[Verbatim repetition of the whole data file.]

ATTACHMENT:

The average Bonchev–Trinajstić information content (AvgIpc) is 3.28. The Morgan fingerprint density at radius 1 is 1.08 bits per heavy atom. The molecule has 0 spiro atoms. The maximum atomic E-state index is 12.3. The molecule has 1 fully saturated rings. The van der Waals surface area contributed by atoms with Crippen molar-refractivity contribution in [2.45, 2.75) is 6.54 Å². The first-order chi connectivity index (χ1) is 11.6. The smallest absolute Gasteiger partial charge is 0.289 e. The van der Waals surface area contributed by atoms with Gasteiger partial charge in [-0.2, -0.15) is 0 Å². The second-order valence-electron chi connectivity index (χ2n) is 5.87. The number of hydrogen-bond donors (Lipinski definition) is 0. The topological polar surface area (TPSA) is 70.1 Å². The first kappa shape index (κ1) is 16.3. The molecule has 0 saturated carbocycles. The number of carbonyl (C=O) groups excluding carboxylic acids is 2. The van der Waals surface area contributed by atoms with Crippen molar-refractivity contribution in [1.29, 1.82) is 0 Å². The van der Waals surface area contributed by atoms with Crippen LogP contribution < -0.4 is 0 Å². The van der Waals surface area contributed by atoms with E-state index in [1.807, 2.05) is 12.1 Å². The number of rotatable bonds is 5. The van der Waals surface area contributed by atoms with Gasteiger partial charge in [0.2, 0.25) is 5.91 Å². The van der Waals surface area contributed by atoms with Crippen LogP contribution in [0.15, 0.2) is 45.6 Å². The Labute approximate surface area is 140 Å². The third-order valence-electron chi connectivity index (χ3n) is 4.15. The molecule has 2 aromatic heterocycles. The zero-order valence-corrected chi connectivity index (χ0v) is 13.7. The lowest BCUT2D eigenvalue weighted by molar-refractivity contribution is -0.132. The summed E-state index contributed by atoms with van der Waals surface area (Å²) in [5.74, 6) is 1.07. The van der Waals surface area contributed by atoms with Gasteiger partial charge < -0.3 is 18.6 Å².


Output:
The average Bonchev–Trinajstić information content (AvgIpc) is 3.28. The Morgan fingerprint density at radius 1 is 1.08 bits per heavy atom. The molecule has 0 spiro atoms. The maximum atomic E-state index is 12.3. The molecule has 1 fully saturated rings. The van der Waals surface area contributed by atoms with Crippen molar-refractivity contribution in [2.45, 2.75) is 6.54 Å². The first-order chi connectivity index (χ1) is 11.6. The smallest absolute Gasteiger partial charge is 0.289 e. The van der Waals surface area contributed by atoms with Gasteiger partial charge in [-0.2, -0.15) is 0 Å². The second-order valence-electron chi connectivity index (χ2n) is 5.87. The number of hydrogen-bond donors (Lipinski definition) is 0. The topological polar surface area (TPSA) is 70.1 Å². The first kappa shape index (κ1) is 16.3. The molecule has 0 saturated carbocycles. The number of carbonyl (C=O) groups excluding carboxylic acids is 2. The van der Waals surface area contributed by atoms with Crippen molar-refractivity contribution in [1.29, 1.82) is 0 Å². The van der Waals surface area contributed by atoms with Crippen LogP contribution < -0.4 is 0 Å². The van der Waals surface area contributed by atoms with E-state index in [1.807, 2.05) is 12.1 Å². The number of rotatable bonds is 5. The van der Waals surface area contributed by atoms with Gasteiger partial charge in [0.2, 0.25) is 5.91 Å². The van der Waals surface area contributed by atoms with Crippen LogP contribution in [0.15, 0.2) is 45.6 Å². The Labute approximate surface area is 140 Å². The third-order valence-electron chi connectivity index (χ3n) is 4.15. The molecule has 2 aromatic heterocycles. The zero-order valence-corrected chi connectivity index (χ0v) is 13.7. The lowest BCUT2D eigenvalue weighted by molar-refractivity contribution is -0.132. The summed E-state index contributed by atoms with van der Waals surface area (Å²) in [5.74, 6) is 1.07. The van der Waals surface area contributed by atoms with Gasteiger partial charge < -0.3 is 18.6 Å².